The recent news that the Isle of Man Department of Economic Development (DED) is to appoint events company Vision Nine as the promoter of the TT and Classic TT Races marks a new and exciting chapter in the 109-year history of the world famous event.
It’s the first time ever that an external organisation has been involved in the promotion of the event and whilst there will be numerous sceptics, particularly the die-hards who have criticised most things over the last ten years (despite being more than proven wrong), the reality is that all major sporting events need to move with the times.
The last ten years has seen the importance and popularity of the TT on not just the motorcycling calendar but also the sporting one, get to the stature where it rightfully belongs. Spectator figures are up, daily – and mainstream – TV coverage can now be found on ITV4, more and more sponsors are getting involved and the racing, the centrepiece of the event, has never been more competitive.
Why have Vision Nine been brought in?
It’s quite simple really – to build upon what already exists and to make the brand bigger and better and ensure it continues to grow. Standing still and basking in the glory of all the good that’s taken place recently isn’t an option.
Indeed, Vision Nine have already outlined their ambitious plans through the tender process that took place last year with their clear aim to see spectator numbers for the TT and Classic TT grow significantly.
In doing so, the DED believe that Vision Nine can help to:
- Play a valuable role in growing the island’s economy
- Balance the Government’s budget
- Contribute to smaller simpler Government
These are areas that wouldn’t be of concern to the average fan but to the island, they are vital in ensuring that the TT not only continues to survive but, more importantly, continues to grow.
What will change?
In the immediate 12-18 months, we may not see anything of significance and, perhaps crucially, Vision Nine have no plans to get involved in the racing side of things; their hard work will be done away from the track.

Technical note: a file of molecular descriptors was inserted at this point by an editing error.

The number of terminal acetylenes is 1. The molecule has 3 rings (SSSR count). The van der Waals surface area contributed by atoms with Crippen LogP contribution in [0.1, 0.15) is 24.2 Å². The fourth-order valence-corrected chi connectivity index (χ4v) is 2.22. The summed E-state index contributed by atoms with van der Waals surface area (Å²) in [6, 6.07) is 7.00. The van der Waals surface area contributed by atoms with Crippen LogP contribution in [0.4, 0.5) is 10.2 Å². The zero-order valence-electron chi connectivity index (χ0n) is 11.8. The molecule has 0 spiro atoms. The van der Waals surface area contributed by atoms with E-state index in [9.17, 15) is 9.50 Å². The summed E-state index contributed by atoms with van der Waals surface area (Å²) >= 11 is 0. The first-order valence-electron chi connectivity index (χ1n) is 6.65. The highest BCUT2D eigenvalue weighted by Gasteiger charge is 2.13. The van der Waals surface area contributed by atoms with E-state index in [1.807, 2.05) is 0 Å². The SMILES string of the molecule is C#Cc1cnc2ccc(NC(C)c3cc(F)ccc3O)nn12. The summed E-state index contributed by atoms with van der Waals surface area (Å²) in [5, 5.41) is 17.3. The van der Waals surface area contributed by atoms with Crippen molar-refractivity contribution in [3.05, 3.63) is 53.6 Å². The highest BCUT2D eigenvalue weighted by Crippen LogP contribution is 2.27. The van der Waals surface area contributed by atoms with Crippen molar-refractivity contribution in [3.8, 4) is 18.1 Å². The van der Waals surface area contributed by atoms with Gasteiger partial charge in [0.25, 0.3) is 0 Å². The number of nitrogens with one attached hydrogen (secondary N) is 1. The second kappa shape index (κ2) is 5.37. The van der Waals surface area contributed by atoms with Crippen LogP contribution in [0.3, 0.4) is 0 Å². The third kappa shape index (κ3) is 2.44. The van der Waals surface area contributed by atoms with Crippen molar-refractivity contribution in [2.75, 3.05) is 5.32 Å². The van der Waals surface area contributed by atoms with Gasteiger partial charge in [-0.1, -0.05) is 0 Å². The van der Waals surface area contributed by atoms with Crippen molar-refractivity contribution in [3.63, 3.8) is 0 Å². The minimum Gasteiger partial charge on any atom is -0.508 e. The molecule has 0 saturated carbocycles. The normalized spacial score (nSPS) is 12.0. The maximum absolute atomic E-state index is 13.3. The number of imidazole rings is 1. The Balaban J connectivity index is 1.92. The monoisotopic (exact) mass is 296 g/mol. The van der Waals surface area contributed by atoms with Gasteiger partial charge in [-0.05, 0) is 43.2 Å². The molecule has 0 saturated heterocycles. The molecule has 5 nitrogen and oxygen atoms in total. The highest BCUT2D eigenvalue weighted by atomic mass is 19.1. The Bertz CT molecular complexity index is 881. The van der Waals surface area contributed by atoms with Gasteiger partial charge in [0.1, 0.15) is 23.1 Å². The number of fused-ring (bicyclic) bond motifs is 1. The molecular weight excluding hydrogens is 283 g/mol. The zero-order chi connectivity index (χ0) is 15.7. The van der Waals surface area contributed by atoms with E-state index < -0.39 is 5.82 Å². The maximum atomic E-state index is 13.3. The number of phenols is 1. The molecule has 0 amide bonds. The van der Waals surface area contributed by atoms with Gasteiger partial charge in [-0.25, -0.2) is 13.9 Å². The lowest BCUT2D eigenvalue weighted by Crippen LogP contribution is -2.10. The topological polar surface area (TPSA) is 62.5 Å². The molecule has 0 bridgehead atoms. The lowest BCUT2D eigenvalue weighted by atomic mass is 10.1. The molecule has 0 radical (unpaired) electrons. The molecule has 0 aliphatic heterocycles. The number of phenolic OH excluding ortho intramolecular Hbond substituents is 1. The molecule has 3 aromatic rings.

While there may be some changes with regards to the promotional aspects of the TT, the Race Organisation, the delivery of the practice and race schedules and the overall safety and marshalling of the event will not be compromised and from a Race Organisers point of view it will be ‘business as usual’.
Vision Nine are astute enough to know who and what is already working well and that’s fundamentally the racing – the DED simply need someone with the expertise and know how to showcase their product in a bigger and better fashion to the outside world.
One area, an area that has been mentioned briefly in the past, is live TV coverage. Real road racing comes with inherent and obvious dangers so you’ll never get ‘real time’ coverage but delayed coverage of say 10-20s is a more than distinct possibility now that Vision 9 have been brought in.
They have numerous partners to assist them none more so than world leading sports TV distributor IMG who will help raise the image and awareness of the events globally. The evening highlights package on ITV is superb but can you imagine the excitement and attention live, mainstream TV coverage would bring?
When will it all kick off?
The 10-year agreement is set to start officially in 2017 but between now and then you can guarantee feverish work will be going on behind the scenes so that the 2017 TT has its biggest ever platform. More coverage will encourage more investment from sponsors (great for all concerned) and swell viewing figures, both live and on TV, considerably.
Who are Vision Nine?
Vision Nine is a pioneer in developing events and festivals which have significant global appeal. They have had strong success in marrying lifestyle passions with live event experiences and, by doing so, have created live platforms with national and international growth potential. We have significant opportunities to grow our existing brands into hugely valuable assets in the coming years.
It was a love of action sports which set in motion the creation of events to bring them where they are today, entertaining thousands of people every year. Events they are currently involved in include Boardmasters in Cornwall and the Freeze Festival whilst clients they work with include Coca-Cola, Adidas, Sure and PlayStation.
Do you think Vision Nine will have a positive impact on the TT? Are you excited to see whether they’re able to catapult the races into a more wide stream dimension?
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Having started watching motorcycle races all over the world form childhood, Phil Wain has been a freelance motorcycle journalist for 15 years and is features writer for a number of publications including BikeSport News and Classic Racer, having also been a regular contributor to MCN and MCN Sport. He is PR officer for a number of teams and riders at both the British Superbike Championship and International road races, including Smiths Triumph, Quattro Plant Kawasaki, John McGuinness, Ryan Farquhar and Keith Amor. He is also heavily involved with the Isle of Man TT Races, writing official press releases and race reports as well as providing ITV4 with statistical information.